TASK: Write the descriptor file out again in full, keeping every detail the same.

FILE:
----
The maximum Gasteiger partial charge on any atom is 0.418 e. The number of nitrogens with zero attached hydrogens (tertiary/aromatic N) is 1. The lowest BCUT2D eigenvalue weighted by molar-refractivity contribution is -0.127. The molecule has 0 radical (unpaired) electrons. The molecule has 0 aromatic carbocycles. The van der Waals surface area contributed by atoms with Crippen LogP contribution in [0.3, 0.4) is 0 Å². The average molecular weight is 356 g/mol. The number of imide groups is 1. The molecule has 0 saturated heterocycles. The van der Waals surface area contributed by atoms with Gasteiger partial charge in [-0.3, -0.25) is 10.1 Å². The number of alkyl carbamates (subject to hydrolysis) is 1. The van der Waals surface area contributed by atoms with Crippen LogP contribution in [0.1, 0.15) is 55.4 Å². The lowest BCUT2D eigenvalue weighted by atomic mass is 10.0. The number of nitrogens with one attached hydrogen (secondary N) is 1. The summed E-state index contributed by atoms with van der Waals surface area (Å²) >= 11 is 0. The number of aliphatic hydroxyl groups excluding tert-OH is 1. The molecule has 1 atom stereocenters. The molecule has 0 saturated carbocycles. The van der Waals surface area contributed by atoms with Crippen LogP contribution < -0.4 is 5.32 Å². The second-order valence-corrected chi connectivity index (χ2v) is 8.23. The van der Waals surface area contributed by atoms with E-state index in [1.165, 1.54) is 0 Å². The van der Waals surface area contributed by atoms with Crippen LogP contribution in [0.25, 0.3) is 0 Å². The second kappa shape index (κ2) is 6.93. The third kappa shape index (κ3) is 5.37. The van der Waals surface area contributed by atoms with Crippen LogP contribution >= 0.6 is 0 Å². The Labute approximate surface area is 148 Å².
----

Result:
The maximum Gasteiger partial charge on any atom is 0.418 e. The number of nitrogens with zero attached hydrogens (tertiary/aromatic N) is 1. The lowest BCUT2D eigenvalue weighted by molar-refractivity contribution is -0.127. The molecule has 0 radical (unpaired) electrons. The molecule has 0 aromatic carbocycles. The van der Waals surface area contributed by atoms with Crippen LogP contribution in [0.3, 0.4) is 0 Å². The average molecular weight is 356 g/mol. The number of imide groups is 1. The molecule has 0 saturated heterocycles. The van der Waals surface area contributed by atoms with Gasteiger partial charge in [-0.3, -0.25) is 10.1 Å². The number of alkyl carbamates (subject to hydrolysis) is 1. The van der Waals surface area contributed by atoms with Crippen LogP contribution in [0.1, 0.15) is 55.4 Å². The lowest BCUT2D eigenvalue weighted by atomic mass is 10.0. The number of nitrogens with one attached hydrogen (secondary N) is 1. The summed E-state index contributed by atoms with van der Waals surface area (Å²) >= 11 is 0. The number of aliphatic hydroxyl groups excluding tert-OH is 1. The molecule has 1 atom stereocenters. The molecule has 0 saturated carbocycles. The van der Waals surface area contributed by atoms with Crippen LogP contribution < -0.4 is 5.32 Å². The second-order valence-corrected chi connectivity index (χ2v) is 8.23. The van der Waals surface area contributed by atoms with E-state index in [1.165, 1.54) is 0 Å². The van der Waals surface area contributed by atoms with Crippen LogP contribution in [0.25, 0.3) is 0 Å². The second kappa shape index (κ2) is 6.93. The third kappa shape index (κ3) is 5.37. The van der Waals surface area contributed by atoms with Crippen LogP contribution >= 0.6 is 0 Å². The Labute approximate surface area is 148 Å².